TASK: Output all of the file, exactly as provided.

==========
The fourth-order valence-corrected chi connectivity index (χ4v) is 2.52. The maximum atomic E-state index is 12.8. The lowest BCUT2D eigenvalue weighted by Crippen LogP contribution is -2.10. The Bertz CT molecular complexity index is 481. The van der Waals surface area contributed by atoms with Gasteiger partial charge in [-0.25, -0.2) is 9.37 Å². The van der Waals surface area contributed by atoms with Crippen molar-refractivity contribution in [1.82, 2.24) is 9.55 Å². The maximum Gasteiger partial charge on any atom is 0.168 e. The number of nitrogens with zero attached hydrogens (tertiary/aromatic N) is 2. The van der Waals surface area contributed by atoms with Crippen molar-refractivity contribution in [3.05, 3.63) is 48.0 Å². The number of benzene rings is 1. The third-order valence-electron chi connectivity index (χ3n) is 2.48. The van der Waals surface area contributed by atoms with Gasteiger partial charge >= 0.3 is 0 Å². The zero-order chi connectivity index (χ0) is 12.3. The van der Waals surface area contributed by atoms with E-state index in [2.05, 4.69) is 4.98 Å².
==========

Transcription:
The fourth-order valence-corrected chi connectivity index (χ4v) is 2.52. The maximum atomic E-state index is 12.8. The lowest BCUT2D eigenvalue weighted by Crippen LogP contribution is -2.10. The Bertz CT molecular complexity index is 481. The van der Waals surface area contributed by atoms with Gasteiger partial charge in [-0.25, -0.2) is 9.37 Å². The van der Waals surface area contributed by atoms with Crippen molar-refractivity contribution in [1.82, 2.24) is 9.55 Å². The maximum Gasteiger partial charge on any atom is 0.168 e. The number of nitrogens with zero attached hydrogens (tertiary/aromatic N) is 2. The van der Waals surface area contributed by atoms with Crippen molar-refractivity contribution in [3.05, 3.63) is 48.0 Å². The number of benzene rings is 1. The third-order valence-electron chi connectivity index (χ3n) is 2.48. The van der Waals surface area contributed by atoms with Gasteiger partial charge >= 0.3 is 0 Å². The zero-order chi connectivity index (χ0) is 12.3. The van der Waals surface area contributed by atoms with E-state index in [2.05, 4.69) is 4.98 Å².